A methodical and painstaking—if highly opinionated—analysis of the figures, factions, and forces that contributed to the implosion of the Soviet Union. As the title suggests, Dunlop's focus is on the Gorbachev era's growing confrontation between the decentralizing, anti- imperial ``democrats,'' headed by Yeltsin, and the conservative, authoritarian, or proto-fascist ``statists'' aiming to preserve the USSR in its existing form at all costs—with Gorbachev himself shuttling uncertainly between the two camps. Publisher claims notwithstanding, this is anything but a ``sweeping narrative''—on the contrary, Dunlop's broad thesis—that glasnost unwittingly unleashed the twin tempests of democracy and nationalism that were to bring down the USSR—emerges from meticulous research, detailed almost too scrupulously. Dunlop stalls momentum by presenting each figure or tendency in turn and charting its trajectory from 1985 onward, rather than allowing it to emerge organically in a time- unified narrative. Only his account of the abortive coup of August 1991, whose unified action prohibits this fragmentary approach, swells into a compelling drama; here, Dunlop provides the most comprehensive and well-sourced version of those mysterious, tumultuous three days that most readers will have encountered. Elsewhere, he makes few concessions to the general audience, presuming a great deal of prior knowledge of the field. And many may bridle at his persistent and overt anti-Gorbachev, pro-Yeltsin bias: Time after time, Dunlop attributes the worst motives (dictatorial or at least Machiavellian) to Gorbachev, while awarding Yeltsin the benefit of any doubt. The author seems almost ready to attribute the Russian president's preservation during the 1991 putsch to divine intervention. Dunlop's contentiousness makes this a more likely spur to specialist debate than a generalist's definitive guide to the Soviet Union's demise.

Pub Date: Oct. 1, 1993

ISBN: 0-691-07875-0

Page Count: 384

Publisher: Princeton Univ.

Review Posted Online: May 20, 2010

Kirkus Reviews Issue: Sept. 1, 1993

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The author's youthfulness helps to assure the inevitable comparison with the Anne Frank diary although over and above the...


Elie Wiesel spent his early years in a small Transylvanian town as one of four children. 

He was the only one of the family to survive what Francois Maurois, in his introduction, calls the "human holocaust" of the persecution of the Jews, which began with the restrictions, the singularization of the yellow star, the enclosure within the ghetto, and went on to the mass deportations to the ovens of Auschwitz and Buchenwald. There are unforgettable and horrifying scenes here in this spare and sombre memoir of this experience of the hanging of a child, of his first farewell with his father who leaves him an inheritance of a knife and a spoon, and of his last goodbye at Buchenwald his father's corpse is already cold let alone the long months of survival under unconscionable conditions. 

The author's youthfulness helps to assure the inevitable comparison with the Anne Frank diary although over and above the sphere of suffering shared, and in this case extended to the death march itself, there is no spiritual or emotional legacy here to offset any reader reluctance.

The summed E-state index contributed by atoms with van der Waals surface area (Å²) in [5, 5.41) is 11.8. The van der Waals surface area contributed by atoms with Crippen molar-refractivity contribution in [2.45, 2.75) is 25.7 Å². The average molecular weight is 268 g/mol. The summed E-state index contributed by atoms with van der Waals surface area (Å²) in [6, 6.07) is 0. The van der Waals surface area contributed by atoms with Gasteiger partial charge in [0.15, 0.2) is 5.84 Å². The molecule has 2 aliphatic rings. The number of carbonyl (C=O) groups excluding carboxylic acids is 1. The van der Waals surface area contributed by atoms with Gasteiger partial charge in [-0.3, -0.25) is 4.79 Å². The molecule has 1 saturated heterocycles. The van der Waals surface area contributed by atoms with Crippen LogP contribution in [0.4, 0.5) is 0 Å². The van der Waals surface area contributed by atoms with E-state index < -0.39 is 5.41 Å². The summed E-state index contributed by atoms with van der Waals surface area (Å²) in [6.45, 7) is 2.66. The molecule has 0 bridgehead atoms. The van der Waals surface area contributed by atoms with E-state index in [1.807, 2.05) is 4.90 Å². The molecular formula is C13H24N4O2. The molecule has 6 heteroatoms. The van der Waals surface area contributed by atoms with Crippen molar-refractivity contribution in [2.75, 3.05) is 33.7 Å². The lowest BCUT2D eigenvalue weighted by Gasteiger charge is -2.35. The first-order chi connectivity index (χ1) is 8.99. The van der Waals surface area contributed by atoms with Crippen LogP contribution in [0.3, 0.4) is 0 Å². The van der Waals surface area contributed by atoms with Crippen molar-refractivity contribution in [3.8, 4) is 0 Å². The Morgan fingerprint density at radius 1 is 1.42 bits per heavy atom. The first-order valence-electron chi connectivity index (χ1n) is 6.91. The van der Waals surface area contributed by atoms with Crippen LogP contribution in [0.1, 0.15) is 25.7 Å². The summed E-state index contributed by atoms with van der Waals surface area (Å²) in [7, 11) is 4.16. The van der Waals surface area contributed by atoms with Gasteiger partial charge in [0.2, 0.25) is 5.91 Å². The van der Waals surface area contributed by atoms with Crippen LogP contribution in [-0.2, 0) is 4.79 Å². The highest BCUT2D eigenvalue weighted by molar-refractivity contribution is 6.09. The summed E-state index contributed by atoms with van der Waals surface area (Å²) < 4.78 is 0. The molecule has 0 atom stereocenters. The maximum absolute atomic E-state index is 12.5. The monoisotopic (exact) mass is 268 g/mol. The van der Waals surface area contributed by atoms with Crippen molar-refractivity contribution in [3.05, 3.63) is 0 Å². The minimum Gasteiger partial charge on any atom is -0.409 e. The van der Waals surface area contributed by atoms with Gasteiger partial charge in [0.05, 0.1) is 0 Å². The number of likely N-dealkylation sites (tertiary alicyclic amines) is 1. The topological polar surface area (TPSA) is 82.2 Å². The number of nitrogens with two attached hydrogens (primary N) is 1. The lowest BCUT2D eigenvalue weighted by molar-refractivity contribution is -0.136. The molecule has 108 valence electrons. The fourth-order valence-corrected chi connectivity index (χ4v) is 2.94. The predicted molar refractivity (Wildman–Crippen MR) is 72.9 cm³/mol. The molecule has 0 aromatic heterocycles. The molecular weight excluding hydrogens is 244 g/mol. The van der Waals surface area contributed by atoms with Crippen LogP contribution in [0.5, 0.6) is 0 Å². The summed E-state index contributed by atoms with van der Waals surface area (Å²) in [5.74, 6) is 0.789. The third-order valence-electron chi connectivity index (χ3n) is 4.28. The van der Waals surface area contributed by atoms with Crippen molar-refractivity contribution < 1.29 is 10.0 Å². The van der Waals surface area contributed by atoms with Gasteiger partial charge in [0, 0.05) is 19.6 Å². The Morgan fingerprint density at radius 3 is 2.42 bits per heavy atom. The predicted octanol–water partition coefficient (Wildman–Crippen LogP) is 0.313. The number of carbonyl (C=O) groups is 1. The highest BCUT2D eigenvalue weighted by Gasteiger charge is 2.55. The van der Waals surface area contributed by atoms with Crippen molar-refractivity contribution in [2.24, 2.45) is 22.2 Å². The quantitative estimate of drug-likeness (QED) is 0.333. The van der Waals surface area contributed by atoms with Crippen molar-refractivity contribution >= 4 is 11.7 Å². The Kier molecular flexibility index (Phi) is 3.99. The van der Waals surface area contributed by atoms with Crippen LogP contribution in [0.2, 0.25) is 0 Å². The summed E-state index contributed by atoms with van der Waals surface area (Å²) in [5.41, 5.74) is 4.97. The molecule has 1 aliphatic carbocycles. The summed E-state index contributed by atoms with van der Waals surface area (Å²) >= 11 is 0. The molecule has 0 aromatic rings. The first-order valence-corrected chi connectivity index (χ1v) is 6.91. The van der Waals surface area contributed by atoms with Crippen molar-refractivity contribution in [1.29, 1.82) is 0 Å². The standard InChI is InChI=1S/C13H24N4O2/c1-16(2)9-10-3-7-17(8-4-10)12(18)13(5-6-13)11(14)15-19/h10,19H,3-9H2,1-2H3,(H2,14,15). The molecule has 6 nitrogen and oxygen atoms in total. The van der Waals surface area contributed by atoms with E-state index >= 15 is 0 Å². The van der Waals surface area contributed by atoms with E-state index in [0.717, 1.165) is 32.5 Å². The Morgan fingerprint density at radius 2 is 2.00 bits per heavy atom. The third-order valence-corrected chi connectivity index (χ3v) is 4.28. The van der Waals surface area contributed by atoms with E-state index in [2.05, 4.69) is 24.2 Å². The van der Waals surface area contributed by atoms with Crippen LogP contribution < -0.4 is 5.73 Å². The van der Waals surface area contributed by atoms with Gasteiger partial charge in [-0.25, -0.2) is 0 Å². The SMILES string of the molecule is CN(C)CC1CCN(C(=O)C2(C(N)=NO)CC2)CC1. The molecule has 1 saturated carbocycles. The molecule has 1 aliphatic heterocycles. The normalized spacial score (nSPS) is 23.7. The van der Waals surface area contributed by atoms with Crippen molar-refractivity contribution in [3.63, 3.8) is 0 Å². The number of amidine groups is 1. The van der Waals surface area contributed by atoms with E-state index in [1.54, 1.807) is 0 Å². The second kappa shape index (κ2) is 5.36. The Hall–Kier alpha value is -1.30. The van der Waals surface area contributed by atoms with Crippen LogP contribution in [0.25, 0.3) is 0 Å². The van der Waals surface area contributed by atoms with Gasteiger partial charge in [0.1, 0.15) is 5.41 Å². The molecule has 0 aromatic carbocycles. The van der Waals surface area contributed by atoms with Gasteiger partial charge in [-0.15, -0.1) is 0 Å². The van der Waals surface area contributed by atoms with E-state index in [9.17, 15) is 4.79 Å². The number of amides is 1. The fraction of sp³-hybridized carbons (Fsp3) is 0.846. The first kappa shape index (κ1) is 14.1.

Pub Date: Jan. 16, 2006

ISBN: 0374500010

Page Count: 120

Publisher: Hill & Wang

Review Posted Online: Oct. 7, 2011

Kirkus Reviews Issue: Jan. 15, 2006

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For Howard Zinn, long-time civil rights and anti-war activist, history and ideology have a lot in common. Since he thinks that everything is in someone's interest, the historian—Zinn posits—has to figure out whose interests he or she is defining/defending/reconstructing (hence one of his previous books, The Politics of History). Zinn has no doubts about where he stands in this "people's history": "it is a history disrespectful of governments and respectful of people's movements of resistance." So what we get here, instead of the usual survey of wars, presidents, and institutions, is a survey of the usual rebellions, strikes, and protest movements. Zinn starts out by depicting the arrival of Columbus in North America from the standpoint of the Indians (which amounts to their standpoint as constructed from the observations of the Europeans); and, after easily establishing the cultural disharmony that ensued, he goes on to the importation of slaves into the colonies. Add the laborers and indentured servants that followed, plus women and later immigrants, and you have Zinn's amorphous constituency. To hear Zinn tell it, all anyone did in America at any time was to oppress or be oppressed; and so he obscures as much as his hated mainstream historical foes do—only in Zinn's case there is that absurd presumption that virtually everything that came to pass was the work of ruling-class planning: this amounts to one great indictment for conspiracy. Despite surface similarities, this is not a social history, since we get no sense of the fabric of life. Instead of negating the one-sided histories he detests, Zinn has merely reversed the image; the distortion remains.

Pub Date: Jan. 1, 1979

ISBN: 0061965588

Page Count: 772

Publisher: Harper & Row

Review Posted Online: May 26, 2012

Kirkus Reviews Issue: Jan. 1, 1979

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